The Middle Way is about balance but is not as simple as adjusting weights until they are equal and then you are done. This is because the weights themselves are not constant, so, you need to pay attention to how they shift in quality.
In other words, it is less like linear pendulum oscillation, and more like a spinning disc. Fine adjustments allow you to more completely meet your needs and priorities by optimizing where you concentrate your time.
Needs and the Middle Way
Your fundamental needs do not change that much. What changes as you move beyond childhood, is the extent to which they are your personal responsibility. We often do not pay them much attention until one is neglected and we feel its absence. As long as a certain level of safe shelter, available resource, community, accomplishment, and inner evolution is occurring, all is well.
However, it is easy to see what happens if our environmental temperature becomes hazardous. Or, perhaps if we experience a restriction of food or water. What is less obvious is the physiological reaction to solitude and isolation. Or even to stagnation in achievement.
Our needs relate to the environment with which we surround ourselves. They depend on career choices, family commitments, financial pressures, and health issues. And, these may need overhauling from time to time. Consequently, it is up to you to find the sweet spot where you experience harmony by choosing what is required and eliminating what is not.
Applying the Middle Way means bringing attention to 1) Where you do and don’t need to go. 2) How you do and don’t need to feel. And, as well, 3) What you do and don’t need to think.
Priorities and the Middle Way
As a person transitions into adulthood and beyond, things deemed to be the most important shift. Values change as you enter into intimate relationships and take on additional responsibilities. Also, as you become more involved in your personal community, objectives may shift to being more about the development of others and less about your personal gain.
For this reason, it is important to reevaluate your values occasionally. Maintain your equilibrium through awareness of the most critical factors in your life. Your Middle Way follows from putting into action the behaviors that you have control over to meet these critical factors.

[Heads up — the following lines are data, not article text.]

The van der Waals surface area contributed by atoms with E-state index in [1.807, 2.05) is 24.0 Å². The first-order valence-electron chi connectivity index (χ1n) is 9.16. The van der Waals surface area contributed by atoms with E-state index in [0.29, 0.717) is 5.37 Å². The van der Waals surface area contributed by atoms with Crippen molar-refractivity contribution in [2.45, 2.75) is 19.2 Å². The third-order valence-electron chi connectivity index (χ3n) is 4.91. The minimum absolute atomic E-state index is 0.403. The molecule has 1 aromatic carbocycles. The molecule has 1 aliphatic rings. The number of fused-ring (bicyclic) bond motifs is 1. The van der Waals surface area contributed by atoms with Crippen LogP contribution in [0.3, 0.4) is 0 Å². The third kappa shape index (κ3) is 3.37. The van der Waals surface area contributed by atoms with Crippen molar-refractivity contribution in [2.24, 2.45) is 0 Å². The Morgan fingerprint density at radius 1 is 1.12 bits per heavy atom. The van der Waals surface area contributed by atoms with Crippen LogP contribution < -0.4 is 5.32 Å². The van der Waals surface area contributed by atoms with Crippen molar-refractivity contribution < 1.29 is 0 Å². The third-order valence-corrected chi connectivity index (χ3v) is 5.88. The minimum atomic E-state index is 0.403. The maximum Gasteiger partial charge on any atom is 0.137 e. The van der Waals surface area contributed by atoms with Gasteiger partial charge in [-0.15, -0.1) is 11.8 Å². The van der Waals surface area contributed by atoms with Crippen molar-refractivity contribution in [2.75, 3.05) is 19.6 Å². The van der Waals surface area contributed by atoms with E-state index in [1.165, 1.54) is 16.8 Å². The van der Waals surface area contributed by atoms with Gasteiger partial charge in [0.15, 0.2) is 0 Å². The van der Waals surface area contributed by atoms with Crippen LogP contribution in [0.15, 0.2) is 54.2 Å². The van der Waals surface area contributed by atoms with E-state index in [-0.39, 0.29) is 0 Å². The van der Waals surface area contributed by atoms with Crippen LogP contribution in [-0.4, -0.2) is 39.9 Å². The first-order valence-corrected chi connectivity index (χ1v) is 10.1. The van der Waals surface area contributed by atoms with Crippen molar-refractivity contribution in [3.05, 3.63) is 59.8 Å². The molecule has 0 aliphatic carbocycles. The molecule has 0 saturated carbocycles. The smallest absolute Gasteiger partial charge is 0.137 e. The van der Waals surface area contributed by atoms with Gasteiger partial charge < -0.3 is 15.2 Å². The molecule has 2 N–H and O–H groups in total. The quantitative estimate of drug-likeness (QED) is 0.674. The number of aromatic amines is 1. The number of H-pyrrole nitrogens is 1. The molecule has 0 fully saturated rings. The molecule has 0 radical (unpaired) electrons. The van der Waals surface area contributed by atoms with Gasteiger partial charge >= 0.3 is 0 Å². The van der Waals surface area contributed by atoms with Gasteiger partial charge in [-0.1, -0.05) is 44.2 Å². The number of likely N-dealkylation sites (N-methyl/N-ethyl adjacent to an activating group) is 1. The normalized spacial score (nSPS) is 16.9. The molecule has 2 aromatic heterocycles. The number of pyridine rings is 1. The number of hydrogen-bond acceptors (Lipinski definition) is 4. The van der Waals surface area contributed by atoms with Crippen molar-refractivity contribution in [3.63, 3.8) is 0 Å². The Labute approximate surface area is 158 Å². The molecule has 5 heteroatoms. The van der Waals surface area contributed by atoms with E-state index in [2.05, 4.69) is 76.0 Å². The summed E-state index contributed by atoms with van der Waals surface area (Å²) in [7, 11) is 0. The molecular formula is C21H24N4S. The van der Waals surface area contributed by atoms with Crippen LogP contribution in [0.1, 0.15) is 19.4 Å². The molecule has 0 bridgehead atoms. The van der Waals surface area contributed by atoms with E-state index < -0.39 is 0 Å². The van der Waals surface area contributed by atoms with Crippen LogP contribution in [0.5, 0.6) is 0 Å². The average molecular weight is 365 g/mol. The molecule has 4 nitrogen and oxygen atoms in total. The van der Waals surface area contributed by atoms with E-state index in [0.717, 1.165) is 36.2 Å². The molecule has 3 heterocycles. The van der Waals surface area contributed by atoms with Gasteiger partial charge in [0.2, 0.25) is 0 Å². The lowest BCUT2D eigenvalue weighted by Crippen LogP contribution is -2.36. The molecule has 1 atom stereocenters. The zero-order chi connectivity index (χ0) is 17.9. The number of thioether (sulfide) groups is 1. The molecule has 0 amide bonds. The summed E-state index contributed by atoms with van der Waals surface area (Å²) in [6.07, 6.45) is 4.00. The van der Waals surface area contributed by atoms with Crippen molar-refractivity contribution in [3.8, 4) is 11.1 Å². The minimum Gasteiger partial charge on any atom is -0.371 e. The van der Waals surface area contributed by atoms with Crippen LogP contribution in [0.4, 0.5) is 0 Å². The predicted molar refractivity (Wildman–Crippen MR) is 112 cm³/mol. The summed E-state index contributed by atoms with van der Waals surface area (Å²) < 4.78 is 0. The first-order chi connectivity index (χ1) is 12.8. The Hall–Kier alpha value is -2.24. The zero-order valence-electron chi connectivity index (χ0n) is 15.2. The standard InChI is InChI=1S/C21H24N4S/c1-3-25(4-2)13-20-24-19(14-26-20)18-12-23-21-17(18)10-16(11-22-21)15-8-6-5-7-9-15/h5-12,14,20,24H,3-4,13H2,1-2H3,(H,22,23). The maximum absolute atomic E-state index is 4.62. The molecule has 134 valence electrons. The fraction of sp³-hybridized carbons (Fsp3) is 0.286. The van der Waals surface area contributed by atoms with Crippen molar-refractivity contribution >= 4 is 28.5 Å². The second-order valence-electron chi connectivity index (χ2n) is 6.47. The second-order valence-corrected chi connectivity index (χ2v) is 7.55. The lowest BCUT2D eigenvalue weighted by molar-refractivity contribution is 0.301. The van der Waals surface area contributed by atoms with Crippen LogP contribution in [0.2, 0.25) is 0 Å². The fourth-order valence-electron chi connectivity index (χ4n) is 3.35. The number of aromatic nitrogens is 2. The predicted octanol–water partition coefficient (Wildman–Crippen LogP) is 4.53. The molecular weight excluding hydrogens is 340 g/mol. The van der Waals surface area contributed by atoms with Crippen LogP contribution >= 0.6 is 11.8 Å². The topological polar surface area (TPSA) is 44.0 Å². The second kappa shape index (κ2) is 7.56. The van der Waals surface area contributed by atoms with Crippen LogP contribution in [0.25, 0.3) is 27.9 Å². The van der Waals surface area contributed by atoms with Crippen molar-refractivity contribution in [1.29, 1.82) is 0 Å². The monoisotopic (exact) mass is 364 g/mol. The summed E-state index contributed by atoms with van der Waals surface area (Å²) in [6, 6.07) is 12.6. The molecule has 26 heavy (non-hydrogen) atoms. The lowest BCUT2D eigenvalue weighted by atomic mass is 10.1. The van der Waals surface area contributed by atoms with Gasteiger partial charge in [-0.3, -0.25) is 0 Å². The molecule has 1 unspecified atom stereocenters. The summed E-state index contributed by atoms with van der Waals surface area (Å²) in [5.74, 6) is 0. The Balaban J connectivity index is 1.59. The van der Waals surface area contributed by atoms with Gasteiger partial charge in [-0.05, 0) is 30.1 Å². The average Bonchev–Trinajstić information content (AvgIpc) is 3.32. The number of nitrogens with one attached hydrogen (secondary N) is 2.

Time and the Middle Way
Balance across the many domains of your life, such as family, work, health, environment, finance, social community, personal development, and recreation cannot be obtained by simply affording them equal time. How you handle the weight of each element depends partly on managing your time to contribute to each one. It may be possible to use time efficiently in one area. Perhaps it comes more naturally to you or is more easily supported by your life circumstances. Adopting the Middle Way is about having awareness of where your time is spent and where it is most useful.
So how do you focus your energy and manage yourself through time according to your needs and priorities? It depends on your understanding of the circumstance and how it can be a force for good or can detract from good.
You can advance your comprehension by considering the merits of your thoughts and emotions and how they serve. Furthermore, you can also consider there application in what you say and do. This includes what you pursue to survive and make money.
This means step one is understanding your inner workings, strengths, weaknesses, and purpose.
Step two is applying this knowledge so that you can regulate your time and effort to fully meet your needs and priorities.
Overall, developing your Middle Way increases your concentration, focus, and self-trust. It brings renewed purpose and guides choices for ultimate success.
Witnessing your Self-talk
You can actively take steps to increase awareness of your self-talk, emotional responses, and the behaviors you implement by reflecting on the following questions:
1) How do your thinking and associated attitudes promote positive outcomes?
2) How does your emotional framework allow for growth?
3) How do the actions you select bring forth the best possibilities?
4) How do your thoughts and associated attitudes diminish less favorable outcomes?
5) How does your emotional framework prevent stagnation?
6) How do the actions you select limit negative results